With the passage of the Missouri bill and the crackdown of large-scale facilities in other states, we will see thousands of dogs dumped at auctions and at shelters.

You have a chance to make a difference with these dogs and the thousands of others that are still at shelters and breed rescues.

When you buy from a pet store or off the Internet, you are supporting an industry that treats dogs as a cash crop and not the loyal and beloved companions they have become.

Go to the humane society, Animal House, www.petfinder.com, find a breed rescue. Or find a reputable professional breeder whose bottom line is the health and welfare of the breed and not their profit statements.

Do your homework. We do more research trying to find a dishwasher than we do to find a steady and true friend.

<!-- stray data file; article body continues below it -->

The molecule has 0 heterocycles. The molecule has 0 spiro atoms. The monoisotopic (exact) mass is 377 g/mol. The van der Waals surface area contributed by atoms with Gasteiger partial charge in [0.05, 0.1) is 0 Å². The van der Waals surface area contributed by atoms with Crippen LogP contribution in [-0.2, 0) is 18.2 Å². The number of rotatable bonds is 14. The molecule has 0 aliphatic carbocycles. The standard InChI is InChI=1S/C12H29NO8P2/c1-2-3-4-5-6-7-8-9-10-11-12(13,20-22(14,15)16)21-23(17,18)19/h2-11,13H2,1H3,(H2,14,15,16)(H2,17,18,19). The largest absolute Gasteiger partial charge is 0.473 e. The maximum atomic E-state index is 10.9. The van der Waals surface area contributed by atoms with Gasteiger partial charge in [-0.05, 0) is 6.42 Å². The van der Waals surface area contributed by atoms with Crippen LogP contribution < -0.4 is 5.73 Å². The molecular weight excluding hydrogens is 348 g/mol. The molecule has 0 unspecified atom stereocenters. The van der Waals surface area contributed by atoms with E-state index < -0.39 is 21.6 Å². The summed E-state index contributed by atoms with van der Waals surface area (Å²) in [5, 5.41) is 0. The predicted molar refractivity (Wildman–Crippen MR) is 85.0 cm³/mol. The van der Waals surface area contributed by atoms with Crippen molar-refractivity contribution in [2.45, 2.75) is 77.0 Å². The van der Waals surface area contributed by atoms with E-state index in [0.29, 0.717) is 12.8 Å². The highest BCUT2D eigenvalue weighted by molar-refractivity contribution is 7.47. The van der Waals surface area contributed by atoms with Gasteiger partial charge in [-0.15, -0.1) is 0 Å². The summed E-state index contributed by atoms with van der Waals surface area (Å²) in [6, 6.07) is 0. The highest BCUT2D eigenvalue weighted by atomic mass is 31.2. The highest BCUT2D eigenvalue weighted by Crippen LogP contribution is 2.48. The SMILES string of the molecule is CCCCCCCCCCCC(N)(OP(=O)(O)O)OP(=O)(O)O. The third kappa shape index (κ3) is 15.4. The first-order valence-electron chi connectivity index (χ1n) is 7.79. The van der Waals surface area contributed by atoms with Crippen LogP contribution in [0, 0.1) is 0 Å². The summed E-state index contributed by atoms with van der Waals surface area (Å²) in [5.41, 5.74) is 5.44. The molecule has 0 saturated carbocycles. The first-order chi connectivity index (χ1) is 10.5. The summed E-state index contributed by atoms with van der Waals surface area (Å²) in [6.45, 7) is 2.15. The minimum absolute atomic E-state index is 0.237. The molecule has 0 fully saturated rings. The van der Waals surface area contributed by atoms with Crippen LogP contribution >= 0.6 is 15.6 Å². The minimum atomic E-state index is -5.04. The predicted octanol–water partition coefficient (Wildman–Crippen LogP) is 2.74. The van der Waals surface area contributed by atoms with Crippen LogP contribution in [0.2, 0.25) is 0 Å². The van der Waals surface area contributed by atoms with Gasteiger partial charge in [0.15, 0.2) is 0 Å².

And if you spot me at a party this holiday (a rare occurrence), I would love to see some photos of your new adopted best friend.

Do Your Doggone Homework Article

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The bill requires pet stores to put information about the animal on its cage in the store. That includes the animal’s medical history, the name of the breeder and any congenital disorders.

Customers could get other information, including the address and size of the breeding operation, upon request or when they buy an animal.
To see an article written on this click here

****WWC Note*****
My Experience with 2 Pet Shop Corgis

I wrote this back in July 2009 to try and make more people aware of pet shop puppies and why one should not buy a pet shop pup or at least be more aware of the breed your looking to purchase.

This started when on 2 occasions I had puppy buyers inquire on my pups because they fell in love with a Corgi pup at a pet store. The first pet store was at the corner of Lorain Rd. and Rocky River Dr. in Cleveland. The other was a franchise in North Olmsted. I was asked to look these puppies over and give my honest opinion. I warned these people that I do not condone the selling of pups in stores, specially when buyers are not screened and impulse buying is promoted.